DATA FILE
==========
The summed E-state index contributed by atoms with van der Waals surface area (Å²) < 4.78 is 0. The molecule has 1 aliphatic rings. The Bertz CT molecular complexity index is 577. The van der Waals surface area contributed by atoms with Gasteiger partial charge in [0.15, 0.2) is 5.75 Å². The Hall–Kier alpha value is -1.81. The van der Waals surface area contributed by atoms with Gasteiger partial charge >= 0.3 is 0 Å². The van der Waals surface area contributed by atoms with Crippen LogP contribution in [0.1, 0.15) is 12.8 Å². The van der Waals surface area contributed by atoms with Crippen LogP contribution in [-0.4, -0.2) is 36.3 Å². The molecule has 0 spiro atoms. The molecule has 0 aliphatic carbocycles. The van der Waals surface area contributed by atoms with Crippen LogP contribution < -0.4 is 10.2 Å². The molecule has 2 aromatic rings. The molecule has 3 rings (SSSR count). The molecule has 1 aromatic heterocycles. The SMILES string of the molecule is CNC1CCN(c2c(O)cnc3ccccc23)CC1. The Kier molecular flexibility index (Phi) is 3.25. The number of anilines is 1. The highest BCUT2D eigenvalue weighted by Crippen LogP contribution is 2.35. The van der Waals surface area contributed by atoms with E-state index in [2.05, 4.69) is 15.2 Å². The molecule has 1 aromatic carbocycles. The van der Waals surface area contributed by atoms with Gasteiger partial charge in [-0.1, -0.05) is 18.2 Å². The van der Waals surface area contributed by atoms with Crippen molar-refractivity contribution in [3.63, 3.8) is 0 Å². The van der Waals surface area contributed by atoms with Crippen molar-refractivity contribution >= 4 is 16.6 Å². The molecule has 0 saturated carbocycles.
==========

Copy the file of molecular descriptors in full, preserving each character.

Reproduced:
The summed E-state index contributed by atoms with van der Waals surface area (Å²) < 4.78 is 0. The molecule has 1 aliphatic rings. The Bertz CT molecular complexity index is 577. The van der Waals surface area contributed by atoms with Gasteiger partial charge in [0.15, 0.2) is 5.75 Å². The Hall–Kier alpha value is -1.81. The van der Waals surface area contributed by atoms with Gasteiger partial charge >= 0.3 is 0 Å². The van der Waals surface area contributed by atoms with Crippen LogP contribution in [0.1, 0.15) is 12.8 Å². The van der Waals surface area contributed by atoms with Crippen LogP contribution in [-0.4, -0.2) is 36.3 Å². The molecule has 0 spiro atoms. The molecule has 0 aliphatic carbocycles. The van der Waals surface area contributed by atoms with Crippen LogP contribution < -0.4 is 10.2 Å². The molecule has 2 aromatic rings. The molecule has 3 rings (SSSR count). The molecule has 1 aromatic heterocycles. The SMILES string of the molecule is CNC1CCN(c2c(O)cnc3ccccc23)CC1. The Kier molecular flexibility index (Phi) is 3.25. The number of anilines is 1. The highest BCUT2D eigenvalue weighted by Crippen LogP contribution is 2.35. The van der Waals surface area contributed by atoms with E-state index in [2.05, 4.69) is 15.2 Å². The molecule has 1 aromatic carbocycles. The van der Waals surface area contributed by atoms with Gasteiger partial charge in [-0.1, -0.05) is 18.2 Å². The van der Waals surface area contributed by atoms with Crippen molar-refractivity contribution in [3.63, 3.8) is 0 Å². The van der Waals surface area contributed by atoms with Crippen molar-refractivity contribution >= 4 is 16.6 Å². The molecule has 0 saturated carbocycles.